Ever since the terrible tragedy related to the 2012 fungal meningitis contamination of steroid injections shipped from the New England Compounding Center (NECC) around the country, things have been rather shaky for the Board of Pharmacy in Massachusetts. I should know. I live in this state and have practiced pharmacy here for nearly 20 years. As such, the 53 deaths related to this horrible and preventable situation have been a heavy burden on my heart and mind for over 6 months now since it all began. I have no personal, financial or political connections with anyone at NECC or the Board of Pharmacy. I do, however, share with them a common profession – and therefore am keenly interested in making sure something like this never happens again.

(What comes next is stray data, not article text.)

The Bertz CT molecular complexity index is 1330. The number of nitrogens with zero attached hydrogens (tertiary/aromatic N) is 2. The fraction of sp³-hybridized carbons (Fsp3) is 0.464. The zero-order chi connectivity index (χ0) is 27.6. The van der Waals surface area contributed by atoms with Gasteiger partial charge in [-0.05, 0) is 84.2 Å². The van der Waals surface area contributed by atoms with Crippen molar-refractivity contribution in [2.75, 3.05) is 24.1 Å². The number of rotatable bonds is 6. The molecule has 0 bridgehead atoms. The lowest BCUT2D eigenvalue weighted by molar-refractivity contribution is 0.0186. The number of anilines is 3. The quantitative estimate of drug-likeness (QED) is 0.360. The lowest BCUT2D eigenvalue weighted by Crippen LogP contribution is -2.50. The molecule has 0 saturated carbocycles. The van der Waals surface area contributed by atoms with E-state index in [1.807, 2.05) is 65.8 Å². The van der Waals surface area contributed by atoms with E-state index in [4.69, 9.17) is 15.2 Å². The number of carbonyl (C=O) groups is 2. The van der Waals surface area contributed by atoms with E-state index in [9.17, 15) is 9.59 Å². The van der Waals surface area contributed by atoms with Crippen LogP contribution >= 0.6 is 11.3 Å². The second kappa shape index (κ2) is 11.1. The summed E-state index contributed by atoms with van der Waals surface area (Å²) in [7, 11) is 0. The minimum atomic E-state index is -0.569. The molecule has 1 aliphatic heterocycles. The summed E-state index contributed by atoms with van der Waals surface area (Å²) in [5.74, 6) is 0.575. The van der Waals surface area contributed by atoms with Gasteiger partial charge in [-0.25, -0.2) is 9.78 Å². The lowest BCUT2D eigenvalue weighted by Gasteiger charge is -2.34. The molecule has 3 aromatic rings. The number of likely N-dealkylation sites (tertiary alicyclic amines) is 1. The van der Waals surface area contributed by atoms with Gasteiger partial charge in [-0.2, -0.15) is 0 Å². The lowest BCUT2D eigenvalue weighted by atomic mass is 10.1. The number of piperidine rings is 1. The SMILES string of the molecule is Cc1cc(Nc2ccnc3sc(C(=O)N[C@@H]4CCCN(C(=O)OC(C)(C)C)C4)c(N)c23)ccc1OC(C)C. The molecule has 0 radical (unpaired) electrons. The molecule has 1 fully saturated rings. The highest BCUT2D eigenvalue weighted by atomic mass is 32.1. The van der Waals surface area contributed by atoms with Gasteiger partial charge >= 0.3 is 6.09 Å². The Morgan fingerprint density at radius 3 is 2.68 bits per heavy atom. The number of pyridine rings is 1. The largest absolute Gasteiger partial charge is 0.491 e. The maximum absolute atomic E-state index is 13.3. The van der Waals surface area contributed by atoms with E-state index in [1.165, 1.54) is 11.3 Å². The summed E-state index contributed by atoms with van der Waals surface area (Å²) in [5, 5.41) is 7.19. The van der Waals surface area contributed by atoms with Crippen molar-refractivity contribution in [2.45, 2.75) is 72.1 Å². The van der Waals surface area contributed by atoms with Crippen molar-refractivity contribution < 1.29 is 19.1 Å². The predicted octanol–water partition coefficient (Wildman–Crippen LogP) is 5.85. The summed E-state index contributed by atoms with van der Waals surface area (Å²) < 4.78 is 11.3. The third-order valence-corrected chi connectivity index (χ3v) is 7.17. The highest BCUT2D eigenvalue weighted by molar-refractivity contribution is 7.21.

Two big opportunities now present themselves to our state, and we have the chance to turn things around. These opportunities are:
1) A new and enhanced budget, and
2) A call for a new Executive Director of the Board of Pharmacy
BUDGET: The fiscal year in Massachusetts begins July 1. As that date approaches, a budget must be approved by our elected officials. An alarming and grossly inadequate amount of funding was set to be proposed for the functioning of our state’s Board of Pharmacy (which has been under-funded for a long time in my opinion). I’m grateful that the Massachusetts Pharmacy Association, to which I belong, got involved quickly and issued a call to all members, recommending we contact our representatives about this glaring deficiency. The following information was provided by the Association: